Images of the katagami stencil making and katazome printing processes tried by Sarah Desmarais

2018-05-09T13:20:02Z (GMT) by Sarah Desmarais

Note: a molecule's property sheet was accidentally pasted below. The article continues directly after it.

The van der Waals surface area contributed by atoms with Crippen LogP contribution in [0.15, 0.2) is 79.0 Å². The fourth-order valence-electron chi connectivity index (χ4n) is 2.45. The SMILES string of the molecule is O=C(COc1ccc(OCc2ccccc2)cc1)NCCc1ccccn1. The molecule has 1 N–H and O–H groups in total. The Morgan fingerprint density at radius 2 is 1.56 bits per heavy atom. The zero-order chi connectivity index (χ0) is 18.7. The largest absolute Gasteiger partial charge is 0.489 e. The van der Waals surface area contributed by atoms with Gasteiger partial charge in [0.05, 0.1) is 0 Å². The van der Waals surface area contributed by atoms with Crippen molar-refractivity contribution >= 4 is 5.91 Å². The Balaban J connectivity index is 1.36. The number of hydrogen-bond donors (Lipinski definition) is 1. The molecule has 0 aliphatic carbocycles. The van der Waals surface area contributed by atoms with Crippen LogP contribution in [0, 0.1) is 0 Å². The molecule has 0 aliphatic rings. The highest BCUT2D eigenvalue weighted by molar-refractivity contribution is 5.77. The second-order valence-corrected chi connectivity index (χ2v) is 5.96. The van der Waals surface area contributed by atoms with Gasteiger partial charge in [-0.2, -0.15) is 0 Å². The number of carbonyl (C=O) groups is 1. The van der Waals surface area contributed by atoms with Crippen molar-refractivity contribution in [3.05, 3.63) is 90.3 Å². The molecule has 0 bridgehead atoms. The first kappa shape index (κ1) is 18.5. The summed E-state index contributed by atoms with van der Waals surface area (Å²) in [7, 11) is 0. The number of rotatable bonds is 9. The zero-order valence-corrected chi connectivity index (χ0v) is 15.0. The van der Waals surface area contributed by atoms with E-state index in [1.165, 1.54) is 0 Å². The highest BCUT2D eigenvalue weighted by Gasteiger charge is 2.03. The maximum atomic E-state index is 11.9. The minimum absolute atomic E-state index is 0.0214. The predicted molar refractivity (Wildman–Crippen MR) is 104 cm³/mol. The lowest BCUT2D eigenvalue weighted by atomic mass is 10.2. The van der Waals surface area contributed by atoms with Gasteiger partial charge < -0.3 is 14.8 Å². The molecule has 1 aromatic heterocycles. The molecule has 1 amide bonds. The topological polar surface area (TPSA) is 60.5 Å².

As part of her 'Katagami in Practice: Japanese Stencils in the Art School' research, Sarah Desmarais used experimentation with traditional stencil paper, rice-paste resist and dyes in order to demonstrate the value of experiential engagement with process and materials for understanding artefacts like the katagami stencils. She used traditional stencil material, still available from Japan, and rice paste that she made according to a traditional recipe from sticky rice flour, rice bran, salt and slaked lime. She experimented with a range of dyes that have been used in Japanese textile production, including indigo and modern fibre reactive dyes. Each aspect of the design and making process - drawing from the katagami, stencil cutting, making rice paste, printing with stencils, dyeing fabric, washing out the rice paste - was explored in detail and the practical and reflective dimensions of the process documented in detailed field notes. These notes were then analysed for their main themes, and served as a springboard for the development of a three-day workshop for students at Middlesex University.